The more cash a few customers give to your business in exchange for your products or services, the more revenue you have, and possibly the more positive cash flow you also have. The alternative is to have a lot of customers give your business some money (no matter how small) still in exchange for your products or services. Either way, or better still a combination of some customers that give your business a lot of money and many customers that give smaller amounts, you will find your business in a position to generate sufficient revenue to stay afloat and possibly make profit.
In fact, I believe that every young or new entrepreneur should calculate their breakeven point on the basis of the number of customers, and volume of business (i.e. amount of cash they receive from those customers). You need a minimum number of customers giving you a minimum amount of money within a particular time period to achieve break even. It is not an academic thing; it is about finding customers and getting them to part with money, for your products and services. That is all.
The other point many new and young entrepreneurs miss is that even though there is only one way for the business to receive revenue, there are 1001 ways for it to expend (or lose) what it has received. Every procurement transaction in the business whether it be from staff salaries (remember you actually procured the services of the staff?) to your own transportation costs, and from office space rent to the purchase of stationary, you are spending money. The odds are not in your favour so careful planning and management is required and that is the essence of cash flow analysis, planning and management.
Understanding this very basic and profound principle of entrepreneurship and management must lead every business manager to focus with laser jet intensity on one issue above all others – customer.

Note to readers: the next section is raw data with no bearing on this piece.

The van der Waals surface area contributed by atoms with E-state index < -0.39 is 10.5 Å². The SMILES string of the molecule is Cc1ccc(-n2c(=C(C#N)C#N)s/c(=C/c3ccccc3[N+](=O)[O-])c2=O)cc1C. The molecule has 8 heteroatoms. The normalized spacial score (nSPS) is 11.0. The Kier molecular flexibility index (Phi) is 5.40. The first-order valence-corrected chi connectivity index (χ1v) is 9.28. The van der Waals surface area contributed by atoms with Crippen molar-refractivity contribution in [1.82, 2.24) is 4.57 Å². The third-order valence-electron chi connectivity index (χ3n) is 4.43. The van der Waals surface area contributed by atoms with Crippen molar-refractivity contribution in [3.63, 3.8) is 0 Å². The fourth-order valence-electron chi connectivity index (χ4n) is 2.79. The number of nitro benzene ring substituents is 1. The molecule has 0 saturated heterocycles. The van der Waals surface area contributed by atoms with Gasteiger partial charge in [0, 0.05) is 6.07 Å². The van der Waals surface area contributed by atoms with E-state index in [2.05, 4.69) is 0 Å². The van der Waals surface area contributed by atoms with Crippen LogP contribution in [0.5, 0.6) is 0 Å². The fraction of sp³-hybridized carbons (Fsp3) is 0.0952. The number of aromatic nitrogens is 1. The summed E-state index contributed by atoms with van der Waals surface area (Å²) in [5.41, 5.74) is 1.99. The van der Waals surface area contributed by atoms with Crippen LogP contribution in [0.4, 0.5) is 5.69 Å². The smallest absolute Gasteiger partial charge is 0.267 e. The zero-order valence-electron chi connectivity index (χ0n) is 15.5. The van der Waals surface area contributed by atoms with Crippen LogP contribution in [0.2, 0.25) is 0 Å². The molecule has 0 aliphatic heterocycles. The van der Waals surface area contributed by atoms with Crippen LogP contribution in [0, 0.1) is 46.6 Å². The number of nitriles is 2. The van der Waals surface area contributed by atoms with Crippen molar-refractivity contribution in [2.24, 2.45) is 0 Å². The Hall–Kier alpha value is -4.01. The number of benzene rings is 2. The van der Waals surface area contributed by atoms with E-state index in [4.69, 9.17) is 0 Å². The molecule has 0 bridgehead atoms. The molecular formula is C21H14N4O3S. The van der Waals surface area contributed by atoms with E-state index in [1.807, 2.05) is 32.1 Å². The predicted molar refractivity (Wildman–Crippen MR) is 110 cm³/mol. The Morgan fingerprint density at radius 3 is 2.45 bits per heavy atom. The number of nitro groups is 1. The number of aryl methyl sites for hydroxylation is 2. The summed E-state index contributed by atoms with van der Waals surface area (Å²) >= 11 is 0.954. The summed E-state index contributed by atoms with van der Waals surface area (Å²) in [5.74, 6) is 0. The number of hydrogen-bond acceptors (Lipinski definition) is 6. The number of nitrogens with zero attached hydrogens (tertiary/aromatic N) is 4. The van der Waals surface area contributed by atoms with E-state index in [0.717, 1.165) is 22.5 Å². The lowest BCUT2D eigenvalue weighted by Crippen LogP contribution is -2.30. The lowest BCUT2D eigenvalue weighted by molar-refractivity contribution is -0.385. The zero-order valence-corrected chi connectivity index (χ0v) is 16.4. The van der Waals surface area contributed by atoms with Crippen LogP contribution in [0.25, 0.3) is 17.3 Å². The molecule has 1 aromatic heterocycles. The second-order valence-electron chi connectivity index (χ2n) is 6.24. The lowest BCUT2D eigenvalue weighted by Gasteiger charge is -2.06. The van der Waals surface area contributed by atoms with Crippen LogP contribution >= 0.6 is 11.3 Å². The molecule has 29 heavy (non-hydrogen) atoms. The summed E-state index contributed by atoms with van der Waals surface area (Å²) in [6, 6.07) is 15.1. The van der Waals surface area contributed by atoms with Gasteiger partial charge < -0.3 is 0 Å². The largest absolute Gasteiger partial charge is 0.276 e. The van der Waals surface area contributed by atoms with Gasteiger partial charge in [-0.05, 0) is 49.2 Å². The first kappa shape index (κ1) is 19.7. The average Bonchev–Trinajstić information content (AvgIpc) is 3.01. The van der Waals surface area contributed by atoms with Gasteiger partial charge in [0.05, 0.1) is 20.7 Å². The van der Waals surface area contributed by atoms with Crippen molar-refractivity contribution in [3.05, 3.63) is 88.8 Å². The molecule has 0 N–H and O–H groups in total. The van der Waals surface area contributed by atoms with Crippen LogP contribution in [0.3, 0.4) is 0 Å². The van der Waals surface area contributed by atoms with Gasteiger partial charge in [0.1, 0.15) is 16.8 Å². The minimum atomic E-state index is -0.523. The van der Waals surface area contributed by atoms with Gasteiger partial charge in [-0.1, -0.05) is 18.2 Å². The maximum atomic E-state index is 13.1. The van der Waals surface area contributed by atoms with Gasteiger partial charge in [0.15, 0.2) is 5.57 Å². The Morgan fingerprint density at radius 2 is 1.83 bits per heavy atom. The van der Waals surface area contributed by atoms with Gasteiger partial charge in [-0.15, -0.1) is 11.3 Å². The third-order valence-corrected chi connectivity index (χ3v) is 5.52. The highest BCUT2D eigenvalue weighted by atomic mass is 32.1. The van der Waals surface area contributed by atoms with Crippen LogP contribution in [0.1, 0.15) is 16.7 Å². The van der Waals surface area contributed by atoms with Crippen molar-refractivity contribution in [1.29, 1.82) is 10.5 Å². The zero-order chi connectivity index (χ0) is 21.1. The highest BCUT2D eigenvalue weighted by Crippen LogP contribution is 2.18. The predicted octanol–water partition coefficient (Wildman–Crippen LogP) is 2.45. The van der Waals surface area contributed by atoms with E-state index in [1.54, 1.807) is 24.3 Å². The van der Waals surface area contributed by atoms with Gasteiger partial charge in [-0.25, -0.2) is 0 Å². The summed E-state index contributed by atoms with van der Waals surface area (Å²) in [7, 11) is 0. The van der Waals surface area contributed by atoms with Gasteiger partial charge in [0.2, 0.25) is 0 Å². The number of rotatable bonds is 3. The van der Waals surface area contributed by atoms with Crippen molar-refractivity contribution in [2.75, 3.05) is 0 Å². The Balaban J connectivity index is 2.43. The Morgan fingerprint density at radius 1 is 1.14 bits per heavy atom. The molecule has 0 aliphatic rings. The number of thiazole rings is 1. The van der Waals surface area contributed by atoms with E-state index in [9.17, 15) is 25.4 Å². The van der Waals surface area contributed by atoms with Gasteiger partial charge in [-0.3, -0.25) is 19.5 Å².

My advice is that every entrepreneur and business manager (especially the new and younger ones) must focus on “making every client or customer a long-term partner to your business.” In fact, this is the corporate mission statement of the company I founded and I lead today. When my team members ask me about what is right and wrong decision and conduct in the business, my response is usually simple: - any decision or action that does not help us transform an individual or organisation we accept as a client into a long-term partner is wrong! The decisions and actions that do are right!
Now, I do not believe that everyone or every organisation you encounter, as an entrepreneur, is one you should seek to make a long-term partner. Some you should reject for ethical and similar reasons. The simple two-dimension matrix shown below could help other entrepreneurs to figure out how to deal with this all-important task of transforming clients into long-term partners, which is the ultimate goal in marketing, as far as I am concerned.
In esoteric language, it would be described as loyal customers. However, this goes beyond a customer being loyal, it is about them becoming your undeclared partners. They defend your business, products and services when you cannot be there, they market for you at no direct cost, they do so many other things that sometimes you cannot do for yourself as a business, because no one will believe or accept such coming from you.
•Value created for your bBusiness
•High value (net worth) customers
•New (discoveries) customers
•Repeat but lower value customers
•Customer-to-Business Partner Matrix ©
The main point is that all entrepreneurs and business managers should seek to transform or convert all forms of customers into long-term business partners. You need as many of your customers as possible in the green box – as long-term partners.
The blue box is where you have customers that do not contribute a lot of value to your business but are committed over time to its wellbeing and survival.
The amber box is where you have customers that could contribute a lot of value through one transaction alone but have not demonstrated they could keep this up over time for the simple reason that they are “beautiful brides” and everyone wants them, so they can take their money anywhere without really losing much.
Uzo Nduka, CEO, Domino Information Company Limited